Dr. Ben Carson
Secretary of Housing and Urban Development
Choice Neighborhoods Grants
Flint, Michigan
July 20, 2018

 

Thank you for joining us and let me especially thank Mayor Karen Weaver.

This is another part of being Secretary of HUD that I really enjoy -- helping communities and neighborhoods partner with the federal government to transform and improve the living conditions and quality of life for thousands of families.

The Choice Neighborhood Grants that we are announcing today -- for five select communities across the United States, with a combined total of $144 million – will be leveraged with other public and private agencies and organizations for additional millions of dollars.

Overall, for every dollar in Choice Neighborhood funding they receive, the awardees and their partners will leverage an additional nine dollars in funding for their proposals.

This is a win-win for everyone involved – from HUD to local governments, to community non-profit and faith-based groups, to the vulnerable families looking for a life of economic opportunity, independence, and hope for a better future.       

Our Choice Neighborhood grants are specifically focused upon three core goals:

In housing, we are looking to replace distressed properties with top quality mixed income housing.

For the families we serve, we are going to vastly improve the outcomes of households in these communities by connecting them with employment, health, and children’s education.

And for the neighborhoods chosen for the grants, we are planning to create the necessary conditions that will be conducive of investment that results in better schools, commercial activity, and other attractive development and amenities – all which are important to help stabilize and grow families.

Let me now turn to Flint.

Coming from Detroit, I’m no stranger to this city -- I have seen its growth and sadly its decline.

But Flint has a unique spirit, and that’s why we are announcing our Choice Neighborhood Grant awards here today -- because Flint refuses be defined by others, rather it should be known for its initiative and innovation. 

Flint has big ideas and plenty of hope and is an excellent choice to be a recipient of our $30 million grant – which will also leverage an additional $271 million through partnerships.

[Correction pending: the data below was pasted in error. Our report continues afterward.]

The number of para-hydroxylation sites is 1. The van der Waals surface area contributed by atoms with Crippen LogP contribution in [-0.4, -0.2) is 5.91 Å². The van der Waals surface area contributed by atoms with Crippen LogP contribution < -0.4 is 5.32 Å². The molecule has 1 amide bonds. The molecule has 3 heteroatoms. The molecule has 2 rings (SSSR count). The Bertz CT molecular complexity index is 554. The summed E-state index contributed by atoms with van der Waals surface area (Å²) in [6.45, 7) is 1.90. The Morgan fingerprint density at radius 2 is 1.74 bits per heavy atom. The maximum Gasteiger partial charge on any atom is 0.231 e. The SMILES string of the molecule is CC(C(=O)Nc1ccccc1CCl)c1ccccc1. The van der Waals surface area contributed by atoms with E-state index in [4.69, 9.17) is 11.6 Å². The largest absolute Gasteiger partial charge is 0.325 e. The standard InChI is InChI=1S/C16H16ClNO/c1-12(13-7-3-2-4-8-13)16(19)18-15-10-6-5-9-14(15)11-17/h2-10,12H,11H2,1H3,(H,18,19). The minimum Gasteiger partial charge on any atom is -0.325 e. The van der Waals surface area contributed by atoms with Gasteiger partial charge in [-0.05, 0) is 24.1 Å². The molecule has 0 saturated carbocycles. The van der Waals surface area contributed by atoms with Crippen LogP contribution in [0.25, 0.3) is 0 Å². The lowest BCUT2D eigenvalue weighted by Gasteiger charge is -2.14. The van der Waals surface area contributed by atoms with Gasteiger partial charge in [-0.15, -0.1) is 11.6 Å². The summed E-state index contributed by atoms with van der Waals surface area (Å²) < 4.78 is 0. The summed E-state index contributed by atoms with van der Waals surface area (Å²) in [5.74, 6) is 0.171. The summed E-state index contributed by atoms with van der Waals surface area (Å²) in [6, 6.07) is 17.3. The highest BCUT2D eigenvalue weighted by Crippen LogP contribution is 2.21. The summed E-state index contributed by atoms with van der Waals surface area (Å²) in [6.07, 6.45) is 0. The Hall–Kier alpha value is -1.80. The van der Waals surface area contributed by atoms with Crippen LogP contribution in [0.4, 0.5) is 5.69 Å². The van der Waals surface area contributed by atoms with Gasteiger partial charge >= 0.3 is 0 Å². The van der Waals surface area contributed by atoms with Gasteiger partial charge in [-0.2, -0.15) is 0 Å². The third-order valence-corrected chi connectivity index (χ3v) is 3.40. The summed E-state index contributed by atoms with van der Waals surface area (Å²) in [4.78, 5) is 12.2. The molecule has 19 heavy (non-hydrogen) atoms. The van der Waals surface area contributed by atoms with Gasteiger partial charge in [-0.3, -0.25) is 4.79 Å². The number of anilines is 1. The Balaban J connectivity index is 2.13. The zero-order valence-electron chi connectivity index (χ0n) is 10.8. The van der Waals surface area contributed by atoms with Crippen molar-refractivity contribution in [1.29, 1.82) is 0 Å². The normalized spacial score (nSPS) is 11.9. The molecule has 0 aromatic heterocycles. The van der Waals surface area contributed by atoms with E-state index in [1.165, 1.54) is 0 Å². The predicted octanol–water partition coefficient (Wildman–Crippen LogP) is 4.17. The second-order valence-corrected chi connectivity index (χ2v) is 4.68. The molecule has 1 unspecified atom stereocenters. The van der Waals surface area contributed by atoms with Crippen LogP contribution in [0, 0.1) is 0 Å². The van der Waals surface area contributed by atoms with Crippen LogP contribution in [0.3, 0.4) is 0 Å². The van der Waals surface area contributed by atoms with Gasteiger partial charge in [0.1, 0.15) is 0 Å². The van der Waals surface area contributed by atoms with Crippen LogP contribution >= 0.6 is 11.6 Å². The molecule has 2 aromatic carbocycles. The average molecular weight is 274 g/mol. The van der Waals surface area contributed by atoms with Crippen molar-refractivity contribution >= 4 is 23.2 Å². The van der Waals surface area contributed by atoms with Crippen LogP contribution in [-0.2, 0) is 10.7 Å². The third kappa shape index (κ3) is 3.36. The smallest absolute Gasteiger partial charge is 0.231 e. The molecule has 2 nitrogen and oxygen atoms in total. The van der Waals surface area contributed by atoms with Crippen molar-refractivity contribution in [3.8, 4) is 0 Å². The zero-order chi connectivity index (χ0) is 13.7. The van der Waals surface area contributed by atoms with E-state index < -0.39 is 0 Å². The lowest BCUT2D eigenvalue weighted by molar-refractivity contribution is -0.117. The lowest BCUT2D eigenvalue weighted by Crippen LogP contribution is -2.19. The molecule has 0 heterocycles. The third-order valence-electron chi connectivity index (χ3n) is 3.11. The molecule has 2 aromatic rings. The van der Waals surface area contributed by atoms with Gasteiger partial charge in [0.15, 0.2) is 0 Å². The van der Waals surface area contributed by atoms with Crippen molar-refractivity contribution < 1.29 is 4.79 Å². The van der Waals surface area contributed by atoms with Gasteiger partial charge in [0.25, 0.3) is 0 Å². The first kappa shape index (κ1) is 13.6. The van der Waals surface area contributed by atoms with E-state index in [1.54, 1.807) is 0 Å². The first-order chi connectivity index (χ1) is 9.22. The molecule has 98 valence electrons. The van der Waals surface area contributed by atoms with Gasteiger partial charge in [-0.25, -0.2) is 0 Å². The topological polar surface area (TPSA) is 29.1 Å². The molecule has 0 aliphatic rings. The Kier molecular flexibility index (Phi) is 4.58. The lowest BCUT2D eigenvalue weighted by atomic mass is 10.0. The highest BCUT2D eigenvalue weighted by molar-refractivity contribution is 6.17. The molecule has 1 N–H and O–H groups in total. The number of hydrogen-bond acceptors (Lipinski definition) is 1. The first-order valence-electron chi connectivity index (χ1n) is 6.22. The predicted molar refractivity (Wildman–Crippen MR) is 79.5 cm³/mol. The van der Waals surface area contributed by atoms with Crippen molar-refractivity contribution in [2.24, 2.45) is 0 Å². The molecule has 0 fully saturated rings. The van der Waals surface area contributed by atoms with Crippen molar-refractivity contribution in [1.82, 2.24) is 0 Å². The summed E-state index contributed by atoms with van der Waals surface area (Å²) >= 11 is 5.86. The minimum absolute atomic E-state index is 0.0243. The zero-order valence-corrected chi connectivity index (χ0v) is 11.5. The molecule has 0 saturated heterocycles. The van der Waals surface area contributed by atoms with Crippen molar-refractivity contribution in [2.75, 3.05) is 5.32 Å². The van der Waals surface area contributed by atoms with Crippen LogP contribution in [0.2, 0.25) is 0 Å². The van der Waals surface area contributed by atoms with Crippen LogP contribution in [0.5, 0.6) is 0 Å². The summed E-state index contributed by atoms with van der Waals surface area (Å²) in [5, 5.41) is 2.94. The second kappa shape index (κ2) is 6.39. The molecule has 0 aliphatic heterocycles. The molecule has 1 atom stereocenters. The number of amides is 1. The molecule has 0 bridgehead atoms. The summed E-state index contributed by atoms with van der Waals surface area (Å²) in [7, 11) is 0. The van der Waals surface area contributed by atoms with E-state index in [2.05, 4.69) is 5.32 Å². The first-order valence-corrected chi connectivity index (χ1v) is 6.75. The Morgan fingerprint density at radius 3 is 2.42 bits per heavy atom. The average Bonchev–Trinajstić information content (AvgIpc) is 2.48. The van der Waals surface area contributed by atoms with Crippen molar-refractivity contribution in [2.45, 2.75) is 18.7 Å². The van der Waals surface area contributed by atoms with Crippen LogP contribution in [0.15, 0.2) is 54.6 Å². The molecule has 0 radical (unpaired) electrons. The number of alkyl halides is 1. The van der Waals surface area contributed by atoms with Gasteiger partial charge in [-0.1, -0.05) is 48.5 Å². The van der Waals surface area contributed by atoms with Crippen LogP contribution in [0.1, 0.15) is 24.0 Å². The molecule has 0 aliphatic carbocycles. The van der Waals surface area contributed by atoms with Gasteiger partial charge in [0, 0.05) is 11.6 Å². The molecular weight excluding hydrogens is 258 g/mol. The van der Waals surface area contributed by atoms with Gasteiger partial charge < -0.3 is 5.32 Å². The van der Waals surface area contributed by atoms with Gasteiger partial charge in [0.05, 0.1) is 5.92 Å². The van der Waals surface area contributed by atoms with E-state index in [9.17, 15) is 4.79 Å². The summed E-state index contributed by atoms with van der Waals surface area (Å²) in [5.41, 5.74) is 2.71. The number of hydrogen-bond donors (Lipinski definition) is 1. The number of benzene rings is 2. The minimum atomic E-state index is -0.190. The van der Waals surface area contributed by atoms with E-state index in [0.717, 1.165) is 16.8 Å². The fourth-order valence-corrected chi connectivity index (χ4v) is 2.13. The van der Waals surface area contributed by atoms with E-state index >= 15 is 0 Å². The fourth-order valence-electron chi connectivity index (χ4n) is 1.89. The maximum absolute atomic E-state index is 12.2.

I firmly believe that Washington alone cannot meet all the challenges we face today – whether providing more low-income housing or helping our families reach financial independence.

As I have often said, at HUD, we believe that creating opportunities in our communities can never be the job of just one sector. All of us, whether in the public, private, or nonprofit space, must come together and work as a well-coordinated team.  

I’m sure this is one non-partisan idea that we can find common ground

So, what do we hope to achieve by our funding in Flint?  

First, The City and the Flint Housing Commission intend to demolish the aging Atherton East public housing development and replace it with a new mixed-income community -- one that is well-managed and responsive to the needs of its residents.

Second, local planners are working to improve the lives of Atherton East residents by locating their new housing closer to higher paying jobs, better schools, and other key amenities – like grocery stores. 

Third, the plan seeks to make neighborhood improvements, including building playgrounds to repurposing vacant lots. 

This is the kind of attention that creates the conditions needed to stimulate public and private reinvestment in distressed neighborhoods.

All together, we are taking another big step to help revitalize the city.

And let me add, to those families and neighborhoods which have rode out the hard times, we are going to help see that you not displaced by the good times that are surely to come from these investments and grants.

Thank you again for taking the time to join us today.   

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